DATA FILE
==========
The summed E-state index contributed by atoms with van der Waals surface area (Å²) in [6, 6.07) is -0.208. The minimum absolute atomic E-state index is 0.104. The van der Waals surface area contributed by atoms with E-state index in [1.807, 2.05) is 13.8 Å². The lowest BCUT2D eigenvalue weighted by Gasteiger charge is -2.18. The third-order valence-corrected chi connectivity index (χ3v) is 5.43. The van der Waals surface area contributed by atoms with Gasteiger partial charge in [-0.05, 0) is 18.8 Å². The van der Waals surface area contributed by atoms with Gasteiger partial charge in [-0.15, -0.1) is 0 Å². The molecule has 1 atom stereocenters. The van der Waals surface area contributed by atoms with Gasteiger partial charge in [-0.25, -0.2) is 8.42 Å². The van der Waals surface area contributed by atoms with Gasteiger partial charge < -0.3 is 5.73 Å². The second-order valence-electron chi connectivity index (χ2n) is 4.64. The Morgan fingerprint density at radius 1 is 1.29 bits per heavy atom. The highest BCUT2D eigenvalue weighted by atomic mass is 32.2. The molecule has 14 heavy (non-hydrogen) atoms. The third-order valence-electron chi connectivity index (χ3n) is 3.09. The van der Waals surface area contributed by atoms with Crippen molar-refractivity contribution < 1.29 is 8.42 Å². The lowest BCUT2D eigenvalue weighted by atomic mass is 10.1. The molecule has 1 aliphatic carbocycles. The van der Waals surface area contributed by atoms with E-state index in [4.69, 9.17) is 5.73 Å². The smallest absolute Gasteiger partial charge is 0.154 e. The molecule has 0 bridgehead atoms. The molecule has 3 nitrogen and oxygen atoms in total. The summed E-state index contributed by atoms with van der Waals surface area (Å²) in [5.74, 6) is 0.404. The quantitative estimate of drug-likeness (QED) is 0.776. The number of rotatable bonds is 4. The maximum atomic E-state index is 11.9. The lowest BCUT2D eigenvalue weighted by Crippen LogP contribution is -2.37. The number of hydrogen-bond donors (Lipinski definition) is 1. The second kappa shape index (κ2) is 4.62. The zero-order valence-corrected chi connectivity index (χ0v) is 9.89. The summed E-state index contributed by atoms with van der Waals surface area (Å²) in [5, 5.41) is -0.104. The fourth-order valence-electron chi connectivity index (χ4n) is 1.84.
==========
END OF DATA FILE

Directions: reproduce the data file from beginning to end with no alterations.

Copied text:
The summed E-state index contributed by atoms with van der Waals surface area (Å²) in [6, 6.07) is -0.208. The minimum absolute atomic E-state index is 0.104. The van der Waals surface area contributed by atoms with E-state index in [1.807, 2.05) is 13.8 Å². The lowest BCUT2D eigenvalue weighted by Gasteiger charge is -2.18. The third-order valence-corrected chi connectivity index (χ3v) is 5.43. The van der Waals surface area contributed by atoms with Gasteiger partial charge in [-0.05, 0) is 18.8 Å². The van der Waals surface area contributed by atoms with Gasteiger partial charge in [-0.15, -0.1) is 0 Å². The molecule has 1 atom stereocenters. The van der Waals surface area contributed by atoms with Gasteiger partial charge in [-0.25, -0.2) is 8.42 Å². The van der Waals surface area contributed by atoms with Gasteiger partial charge < -0.3 is 5.73 Å². The second-order valence-electron chi connectivity index (χ2n) is 4.64. The Morgan fingerprint density at radius 1 is 1.29 bits per heavy atom. The highest BCUT2D eigenvalue weighted by atomic mass is 32.2. The molecule has 14 heavy (non-hydrogen) atoms. The third-order valence-electron chi connectivity index (χ3n) is 3.09. The van der Waals surface area contributed by atoms with Crippen molar-refractivity contribution < 1.29 is 8.42 Å². The lowest BCUT2D eigenvalue weighted by atomic mass is 10.1. The molecule has 1 aliphatic carbocycles. The van der Waals surface area contributed by atoms with E-state index in [4.69, 9.17) is 5.73 Å². The smallest absolute Gasteiger partial charge is 0.154 e. The molecule has 0 bridgehead atoms. The molecule has 3 nitrogen and oxygen atoms in total. The summed E-state index contributed by atoms with van der Waals surface area (Å²) in [5.74, 6) is 0.404. The quantitative estimate of drug-likeness (QED) is 0.776. The number of rotatable bonds is 4. The maximum atomic E-state index is 11.9. The lowest BCUT2D eigenvalue weighted by Crippen LogP contribution is -2.37. The number of hydrogen-bond donors (Lipinski definition) is 1. The second kappa shape index (κ2) is 4.62. The zero-order valence-corrected chi connectivity index (χ0v) is 9.89. The summed E-state index contributed by atoms with van der Waals surface area (Å²) in [5, 5.41) is -0.104. The fourth-order valence-electron chi connectivity index (χ4n) is 1.84.